Saturday, February 12, 2011

So You want to be a Cheese Maker: Part Six

Things I bought to support my cheese making habit: Part One

Over the past year I have spent a fair amount of cash on my cheese making habit. The picture above is only a part of what I have purchased. This week I'm going through the hardware I've acquired to make cheese. Next week I'll be discussing the "consumables" and a few specialized cheese making items.
This was my first purchase as an introduction to cheese making nearly a year ago. The price at the time of this blog post is $24.95 with shipping an additional $10.60 for shipping to Florida. CONTENTS: Dairy Thermometer (E3), Butter Muslin (U2), Citric Acid (C13), Vegetable Rennet Tablets (R4), Cheese Salt (S1) and Recipe Booklet. Buying the kit saves $2.30 over the cost of the individual items.
The Good: This kit does contain everything needed to make Mozzarella and Ricotta except for the pots and spoons/ladle etc. The instructions are clear enough and have some recipes in the back using the cheese made with the kit. It might be helpful to include the URL for the recipes with pictures on their website, but overall, this is a good kit for the beginner.
The Not As Good: The Dairy Thermometer was not practical for me. With 50-something eye sight, it was difficult to read and did not have a pot clip which means I had ld it in the milk while it reads the temp then take it out to read it. For the Mozzarella this wasn’t a big problem but with the higher temps for making Ricotta holding a 6 inch thermometer in a pot of 180F milk was not a pleasant experience. After the third use, I dropped it on the counter and it broke (it is a glass thermometer). I’m now using an “instant read” thermometer which I’ll discuss later.
The Bad: Shipping costs seem a bit high. One online seller only charges $6.95 shipping for this kit and is further away from me than New England Cheese Making Supply Co. has the same kit at $25 with free SuperSaver Shipping (as of 2/11/11).
Next is my choice of thermometers. As I said above, the glass dairy thermometer that comes with the kit was pretty useless to me. Joan had an “instant read” thermometer and it was ok. It was an inexpensive model from WalMart. It wasn’t waterproof and didn’t have a way to calibrate it. To replace the battery the case had to be taken apart, exposing the innards. There was a wire going from the bottom half to the top half and it broke when I tried to get it apart.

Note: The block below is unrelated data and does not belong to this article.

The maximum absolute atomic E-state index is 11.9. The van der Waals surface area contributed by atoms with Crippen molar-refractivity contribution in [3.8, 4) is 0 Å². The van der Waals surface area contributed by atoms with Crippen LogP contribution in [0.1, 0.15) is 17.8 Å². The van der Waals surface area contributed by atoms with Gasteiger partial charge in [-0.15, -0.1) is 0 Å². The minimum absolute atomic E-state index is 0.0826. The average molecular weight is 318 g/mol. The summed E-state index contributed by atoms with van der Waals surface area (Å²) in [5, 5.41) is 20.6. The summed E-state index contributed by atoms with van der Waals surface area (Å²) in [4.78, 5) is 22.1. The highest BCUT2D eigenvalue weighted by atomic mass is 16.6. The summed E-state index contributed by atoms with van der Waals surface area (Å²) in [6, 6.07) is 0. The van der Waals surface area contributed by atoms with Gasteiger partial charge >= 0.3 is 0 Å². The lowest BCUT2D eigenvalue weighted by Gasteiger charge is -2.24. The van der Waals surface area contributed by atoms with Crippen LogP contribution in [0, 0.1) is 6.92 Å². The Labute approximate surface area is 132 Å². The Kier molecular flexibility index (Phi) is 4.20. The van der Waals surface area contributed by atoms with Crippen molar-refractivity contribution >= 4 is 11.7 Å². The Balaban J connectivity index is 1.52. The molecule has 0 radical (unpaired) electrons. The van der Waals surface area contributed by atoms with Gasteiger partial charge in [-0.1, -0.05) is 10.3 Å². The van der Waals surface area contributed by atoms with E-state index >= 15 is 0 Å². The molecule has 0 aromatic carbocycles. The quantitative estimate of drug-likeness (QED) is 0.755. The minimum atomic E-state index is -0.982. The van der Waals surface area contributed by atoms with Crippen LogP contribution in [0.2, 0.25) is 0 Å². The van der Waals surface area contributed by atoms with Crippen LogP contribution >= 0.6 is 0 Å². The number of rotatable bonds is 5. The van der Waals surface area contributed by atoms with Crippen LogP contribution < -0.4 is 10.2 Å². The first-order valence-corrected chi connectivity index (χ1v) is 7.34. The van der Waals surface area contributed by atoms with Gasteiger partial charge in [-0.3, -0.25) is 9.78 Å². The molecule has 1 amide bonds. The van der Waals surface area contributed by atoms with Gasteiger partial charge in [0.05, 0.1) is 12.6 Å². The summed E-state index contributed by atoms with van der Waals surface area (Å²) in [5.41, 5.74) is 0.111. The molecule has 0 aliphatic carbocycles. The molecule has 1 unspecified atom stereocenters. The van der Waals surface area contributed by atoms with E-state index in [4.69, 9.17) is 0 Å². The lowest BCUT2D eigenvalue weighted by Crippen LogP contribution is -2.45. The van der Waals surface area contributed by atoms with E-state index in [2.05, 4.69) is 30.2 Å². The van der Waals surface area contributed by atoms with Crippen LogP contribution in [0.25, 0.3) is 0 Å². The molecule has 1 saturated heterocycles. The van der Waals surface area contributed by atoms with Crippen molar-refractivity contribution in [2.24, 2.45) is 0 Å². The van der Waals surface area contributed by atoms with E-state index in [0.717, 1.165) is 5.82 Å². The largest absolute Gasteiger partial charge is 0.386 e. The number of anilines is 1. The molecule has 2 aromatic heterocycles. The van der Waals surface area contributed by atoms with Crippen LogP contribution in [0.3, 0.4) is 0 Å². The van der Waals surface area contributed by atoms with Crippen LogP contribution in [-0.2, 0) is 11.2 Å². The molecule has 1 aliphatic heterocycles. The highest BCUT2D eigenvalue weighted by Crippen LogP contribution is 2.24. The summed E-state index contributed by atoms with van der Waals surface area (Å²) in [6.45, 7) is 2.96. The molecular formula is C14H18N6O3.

I then purchased a CDN DTQ450 ProAccurate Quick-Read Thermometer. It is water resistant (I’ve dropped it into a pot of milk three times and it still works). The battery replacement is though a screwed, gasketed battery cover. And the temperature range is -40 to 450 degrees F. The average read time is 6-8 seconds. At $12.69, it is a great deal even though it doesn’t have a pot clip.
The next step up is the CDN Proaccurate Digital Programmable Probe Thermometer. ($21.95)It is made for cooking meats in the oven with a stainless steel probe and cable which leads to the display/control unit. With a temperature range of 32 to 482 degrees F. it is more than adequate for use in making cheese. It does come with a pot clip and has a folding stand and a magnetic back. Two of my favorite features are the count down timer and the programmable temperature alert. The count down timer is convenient for timing your set times for both culture and rennet. The target temperature can be set and the display shows both the target temperature and the current temperature and it beeps when the target temperature is reached. NIIICE!!! The only down sides are that you can’t set it to alert when the target temperature is lower than the current temperature (would be nice for cooling milk for making yogurt), and the stainless steel cable could be a bear to clean if you get milk in the mesh. So make sure you clean the cable after every use.